But for Necsa – the State-owned Entity responsible for nuclear research and development, but also processing nuclear and restricted materials for, for example, medical isotopes – the political and other machinations around South Africa have extracted a huge cost. It lost R62.6-million in 2018, after a R79.7-million loss in 2017. And that’s not counting the losses at its subsidiaries like fluoro-chemical product manufacturer Pelchem (R35.5-million) and Pelindaba Enterprises (R77.9-million).

On Tuesday, Necsa board chairperson Rob Adams told MPs that hard decisions needed to be taken to deal with this “crisis” amid sustained losses, to ensure the return to viable going concern status.

For the better part of a decade and a half, there has been talk of a new nuclear build. Necsa has been requested to retain nuclear capacity… Yet this new nuclear build never materialised,” said Adams, adding later that while Necsa was told not to rely on the fiscus, but find commercially viable partners, there came a point when the commercial viability of such entities had to be questioned.

For example, Pelindaba Enterprises “geared up for the new nuclear build” with the internationally required nuclear stamp to manufacture a range of nuclear products. As part of this process, it re-organised its plants, replacing the non-nuclear sections with a focus on nuclear. And manufacturing a tractor to nuclear standards meant it was simply too expensive and could not be sold.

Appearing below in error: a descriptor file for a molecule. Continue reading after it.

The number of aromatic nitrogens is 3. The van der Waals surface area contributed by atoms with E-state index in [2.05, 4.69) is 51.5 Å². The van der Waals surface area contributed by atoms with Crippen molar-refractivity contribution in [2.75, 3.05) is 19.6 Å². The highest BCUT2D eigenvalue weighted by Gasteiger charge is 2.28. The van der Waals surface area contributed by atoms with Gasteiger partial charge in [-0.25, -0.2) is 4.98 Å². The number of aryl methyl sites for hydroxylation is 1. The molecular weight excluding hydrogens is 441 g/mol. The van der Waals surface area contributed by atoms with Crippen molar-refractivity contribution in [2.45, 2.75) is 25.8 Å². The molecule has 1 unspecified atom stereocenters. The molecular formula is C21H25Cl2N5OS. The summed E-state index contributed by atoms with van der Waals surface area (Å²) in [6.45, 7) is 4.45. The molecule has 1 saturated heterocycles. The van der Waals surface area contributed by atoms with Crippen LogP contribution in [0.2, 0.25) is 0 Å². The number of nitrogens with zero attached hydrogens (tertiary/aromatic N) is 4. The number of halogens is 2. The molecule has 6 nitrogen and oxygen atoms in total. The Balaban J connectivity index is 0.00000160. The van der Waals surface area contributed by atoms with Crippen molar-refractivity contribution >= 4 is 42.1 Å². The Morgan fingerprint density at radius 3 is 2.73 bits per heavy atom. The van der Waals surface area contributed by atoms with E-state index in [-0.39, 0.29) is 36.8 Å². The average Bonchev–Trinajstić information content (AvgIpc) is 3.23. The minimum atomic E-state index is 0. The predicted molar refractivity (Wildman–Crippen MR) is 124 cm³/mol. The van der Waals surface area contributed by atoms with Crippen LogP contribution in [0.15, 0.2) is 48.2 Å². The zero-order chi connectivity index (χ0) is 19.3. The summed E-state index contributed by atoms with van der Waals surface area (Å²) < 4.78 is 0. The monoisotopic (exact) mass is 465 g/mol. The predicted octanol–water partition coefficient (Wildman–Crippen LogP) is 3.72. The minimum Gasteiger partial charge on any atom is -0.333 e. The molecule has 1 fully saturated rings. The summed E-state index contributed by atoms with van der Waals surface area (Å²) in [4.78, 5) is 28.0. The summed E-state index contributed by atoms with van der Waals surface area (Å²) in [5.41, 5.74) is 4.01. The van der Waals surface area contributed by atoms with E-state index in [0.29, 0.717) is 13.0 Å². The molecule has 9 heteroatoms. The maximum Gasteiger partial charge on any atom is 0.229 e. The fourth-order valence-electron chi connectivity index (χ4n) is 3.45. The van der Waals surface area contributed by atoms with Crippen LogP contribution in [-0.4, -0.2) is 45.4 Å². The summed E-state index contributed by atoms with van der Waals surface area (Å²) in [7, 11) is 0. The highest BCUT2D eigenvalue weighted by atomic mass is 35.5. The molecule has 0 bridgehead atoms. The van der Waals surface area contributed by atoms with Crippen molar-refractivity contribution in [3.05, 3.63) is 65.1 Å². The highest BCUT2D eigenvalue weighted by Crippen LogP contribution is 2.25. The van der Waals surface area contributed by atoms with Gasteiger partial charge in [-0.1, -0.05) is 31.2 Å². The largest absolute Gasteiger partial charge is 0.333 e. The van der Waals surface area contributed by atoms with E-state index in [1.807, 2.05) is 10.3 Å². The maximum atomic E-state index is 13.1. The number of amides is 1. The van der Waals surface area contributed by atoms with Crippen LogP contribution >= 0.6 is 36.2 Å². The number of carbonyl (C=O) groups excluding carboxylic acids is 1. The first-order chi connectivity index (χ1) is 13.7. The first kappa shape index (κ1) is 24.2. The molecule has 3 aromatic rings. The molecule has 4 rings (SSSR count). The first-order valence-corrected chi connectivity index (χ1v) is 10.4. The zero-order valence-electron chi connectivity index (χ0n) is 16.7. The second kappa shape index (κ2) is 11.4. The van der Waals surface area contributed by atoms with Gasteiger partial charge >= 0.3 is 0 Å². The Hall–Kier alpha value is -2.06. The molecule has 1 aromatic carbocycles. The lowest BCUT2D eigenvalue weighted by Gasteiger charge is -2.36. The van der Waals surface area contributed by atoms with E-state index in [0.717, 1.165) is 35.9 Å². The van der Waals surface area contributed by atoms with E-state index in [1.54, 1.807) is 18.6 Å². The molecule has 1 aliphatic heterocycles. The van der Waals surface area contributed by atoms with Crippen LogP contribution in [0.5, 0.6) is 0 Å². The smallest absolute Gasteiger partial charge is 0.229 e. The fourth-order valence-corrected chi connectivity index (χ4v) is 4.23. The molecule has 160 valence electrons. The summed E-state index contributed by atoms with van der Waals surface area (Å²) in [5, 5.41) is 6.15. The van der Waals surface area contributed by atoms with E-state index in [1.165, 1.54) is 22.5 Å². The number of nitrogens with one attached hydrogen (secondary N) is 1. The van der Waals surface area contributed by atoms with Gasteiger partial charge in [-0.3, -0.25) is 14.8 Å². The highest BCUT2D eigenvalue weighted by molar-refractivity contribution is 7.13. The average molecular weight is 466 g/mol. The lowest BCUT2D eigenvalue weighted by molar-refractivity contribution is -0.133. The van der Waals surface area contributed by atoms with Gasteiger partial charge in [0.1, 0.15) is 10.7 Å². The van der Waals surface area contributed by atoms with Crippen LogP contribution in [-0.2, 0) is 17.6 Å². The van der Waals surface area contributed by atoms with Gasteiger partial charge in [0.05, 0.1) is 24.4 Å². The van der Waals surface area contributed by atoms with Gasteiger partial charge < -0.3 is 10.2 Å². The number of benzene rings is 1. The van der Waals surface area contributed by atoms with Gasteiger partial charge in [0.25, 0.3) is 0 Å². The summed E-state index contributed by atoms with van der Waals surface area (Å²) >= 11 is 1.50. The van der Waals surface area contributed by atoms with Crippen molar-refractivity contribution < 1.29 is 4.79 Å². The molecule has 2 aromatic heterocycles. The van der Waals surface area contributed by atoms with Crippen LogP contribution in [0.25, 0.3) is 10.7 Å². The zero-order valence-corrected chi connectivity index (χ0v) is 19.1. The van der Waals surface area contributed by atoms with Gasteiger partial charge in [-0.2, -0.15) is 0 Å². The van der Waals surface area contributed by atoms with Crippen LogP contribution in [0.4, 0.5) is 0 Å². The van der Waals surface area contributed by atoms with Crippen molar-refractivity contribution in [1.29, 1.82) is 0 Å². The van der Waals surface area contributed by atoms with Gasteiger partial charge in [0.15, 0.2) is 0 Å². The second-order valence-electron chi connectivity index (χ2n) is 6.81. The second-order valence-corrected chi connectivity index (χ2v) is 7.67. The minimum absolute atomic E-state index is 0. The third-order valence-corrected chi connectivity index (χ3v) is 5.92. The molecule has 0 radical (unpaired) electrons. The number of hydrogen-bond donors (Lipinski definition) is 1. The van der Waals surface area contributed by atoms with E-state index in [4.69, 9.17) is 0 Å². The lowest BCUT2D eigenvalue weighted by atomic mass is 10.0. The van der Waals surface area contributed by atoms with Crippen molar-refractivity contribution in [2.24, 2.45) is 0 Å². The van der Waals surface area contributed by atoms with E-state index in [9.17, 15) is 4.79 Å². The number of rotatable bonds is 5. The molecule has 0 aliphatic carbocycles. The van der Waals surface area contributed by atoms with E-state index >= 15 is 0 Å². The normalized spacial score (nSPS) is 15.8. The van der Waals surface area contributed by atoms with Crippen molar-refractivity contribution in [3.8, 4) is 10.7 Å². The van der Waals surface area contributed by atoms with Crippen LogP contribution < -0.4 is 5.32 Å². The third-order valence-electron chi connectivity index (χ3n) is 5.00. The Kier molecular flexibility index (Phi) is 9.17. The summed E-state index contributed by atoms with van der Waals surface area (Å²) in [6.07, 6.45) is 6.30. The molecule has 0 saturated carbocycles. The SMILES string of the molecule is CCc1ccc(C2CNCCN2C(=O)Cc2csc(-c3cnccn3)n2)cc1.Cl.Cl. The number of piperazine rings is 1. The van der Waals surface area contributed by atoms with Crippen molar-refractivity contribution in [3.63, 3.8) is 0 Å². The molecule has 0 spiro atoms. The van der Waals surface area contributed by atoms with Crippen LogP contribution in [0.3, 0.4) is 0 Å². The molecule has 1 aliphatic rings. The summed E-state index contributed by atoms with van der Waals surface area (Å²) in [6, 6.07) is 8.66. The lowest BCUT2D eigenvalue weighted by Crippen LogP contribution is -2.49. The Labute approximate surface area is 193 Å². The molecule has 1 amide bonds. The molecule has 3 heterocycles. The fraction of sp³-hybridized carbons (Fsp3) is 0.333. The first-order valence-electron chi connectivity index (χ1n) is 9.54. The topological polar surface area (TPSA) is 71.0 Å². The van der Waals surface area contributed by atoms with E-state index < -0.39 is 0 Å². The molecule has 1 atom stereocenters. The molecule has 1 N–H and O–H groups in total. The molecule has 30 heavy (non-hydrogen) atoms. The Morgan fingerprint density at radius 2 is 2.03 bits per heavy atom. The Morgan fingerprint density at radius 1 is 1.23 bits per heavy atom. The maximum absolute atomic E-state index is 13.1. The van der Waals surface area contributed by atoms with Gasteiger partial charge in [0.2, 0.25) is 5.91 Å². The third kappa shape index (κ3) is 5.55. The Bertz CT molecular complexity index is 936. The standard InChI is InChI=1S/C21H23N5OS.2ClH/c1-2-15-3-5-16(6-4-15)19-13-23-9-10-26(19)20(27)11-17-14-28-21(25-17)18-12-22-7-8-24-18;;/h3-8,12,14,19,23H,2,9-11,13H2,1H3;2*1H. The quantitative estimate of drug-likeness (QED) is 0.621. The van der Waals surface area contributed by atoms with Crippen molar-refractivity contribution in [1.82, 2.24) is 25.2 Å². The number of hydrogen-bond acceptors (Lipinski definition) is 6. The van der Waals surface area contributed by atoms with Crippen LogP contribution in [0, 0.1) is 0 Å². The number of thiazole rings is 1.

In anticipation of a lot of nuclear work, you excluded yourself from other work,” explained Adams: “There’s one job on the order book – a pipeline at Koeberg (nuclear power station). That’s all there is in the order book.”

Adam heads a newly appointed board approved by Cabinet on 5 December 2018, after Energy Minister Jeff Radebe sacked the previous board and suspended the CEO, arguing insubordination, failure of legislative compliance and various irregularities. Ex-board chairperson Kelvin Kemm, former audit and compliance board member Pamela Bosman and the suspended CEO Phumzile Tshelane are challenging their removals as unfair and unprocedural in a court case set down for early June 2019.

This is making things tricky for Adams and his team, who have finalised the annual report, including the financial statements, earlier in 2019, months after the statutory September deadline. This was done through a series of management letters, MPs heard, and by stopping fighting with the auditor-general’s audit opinion, the second worst possible.